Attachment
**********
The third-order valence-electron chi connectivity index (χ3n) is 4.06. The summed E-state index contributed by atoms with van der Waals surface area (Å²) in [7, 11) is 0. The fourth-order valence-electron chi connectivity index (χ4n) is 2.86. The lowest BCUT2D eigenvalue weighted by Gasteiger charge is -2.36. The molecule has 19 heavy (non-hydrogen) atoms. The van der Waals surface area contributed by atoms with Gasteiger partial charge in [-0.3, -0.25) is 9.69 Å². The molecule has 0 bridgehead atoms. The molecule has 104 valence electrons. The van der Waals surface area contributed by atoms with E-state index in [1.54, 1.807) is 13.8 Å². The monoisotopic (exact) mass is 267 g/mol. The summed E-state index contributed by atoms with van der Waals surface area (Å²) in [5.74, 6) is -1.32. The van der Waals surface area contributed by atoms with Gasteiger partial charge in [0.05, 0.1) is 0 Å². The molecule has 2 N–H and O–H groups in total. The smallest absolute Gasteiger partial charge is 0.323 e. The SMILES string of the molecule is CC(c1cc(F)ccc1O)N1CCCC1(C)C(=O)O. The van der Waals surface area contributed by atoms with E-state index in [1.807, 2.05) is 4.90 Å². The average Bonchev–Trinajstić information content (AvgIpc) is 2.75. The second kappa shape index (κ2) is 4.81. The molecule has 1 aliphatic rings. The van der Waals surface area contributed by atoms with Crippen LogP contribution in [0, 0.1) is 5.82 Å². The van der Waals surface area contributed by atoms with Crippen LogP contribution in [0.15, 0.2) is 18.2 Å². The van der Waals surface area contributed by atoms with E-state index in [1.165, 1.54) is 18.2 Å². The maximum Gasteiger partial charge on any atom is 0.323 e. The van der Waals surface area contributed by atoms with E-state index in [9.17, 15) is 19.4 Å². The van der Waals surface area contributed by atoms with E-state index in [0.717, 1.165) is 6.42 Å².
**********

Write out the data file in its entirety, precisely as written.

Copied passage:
The third-order valence-electron chi connectivity index (χ3n) is 4.06. The summed E-state index contributed by atoms with van der Waals surface area (Å²) in [7, 11) is 0. The fourth-order valence-electron chi connectivity index (χ4n) is 2.86. The lowest BCUT2D eigenvalue weighted by Gasteiger charge is -2.36. The molecule has 19 heavy (non-hydrogen) atoms. The van der Waals surface area contributed by atoms with Gasteiger partial charge in [-0.3, -0.25) is 9.69 Å². The molecule has 0 bridgehead atoms. The molecule has 104 valence electrons. The van der Waals surface area contributed by atoms with E-state index in [1.54, 1.807) is 13.8 Å². The monoisotopic (exact) mass is 267 g/mol. The summed E-state index contributed by atoms with van der Waals surface area (Å²) in [5.74, 6) is -1.32. The van der Waals surface area contributed by atoms with Gasteiger partial charge in [0.05, 0.1) is 0 Å². The molecule has 2 N–H and O–H groups in total. The smallest absolute Gasteiger partial charge is 0.323 e. The SMILES string of the molecule is CC(c1cc(F)ccc1O)N1CCCC1(C)C(=O)O. The van der Waals surface area contributed by atoms with E-state index in [1.807, 2.05) is 4.90 Å². The average Bonchev–Trinajstić information content (AvgIpc) is 2.75. The second kappa shape index (κ2) is 4.81. The molecule has 1 aliphatic rings. The van der Waals surface area contributed by atoms with Crippen LogP contribution in [0, 0.1) is 5.82 Å². The van der Waals surface area contributed by atoms with Crippen LogP contribution in [0.15, 0.2) is 18.2 Å². The van der Waals surface area contributed by atoms with E-state index in [1.165, 1.54) is 18.2 Å². The maximum Gasteiger partial charge on any atom is 0.323 e. The van der Waals surface area contributed by atoms with E-state index in [9.17, 15) is 19.4 Å². The van der Waals surface area contributed by atoms with E-state index in [0.717, 1.165) is 6.42 Å².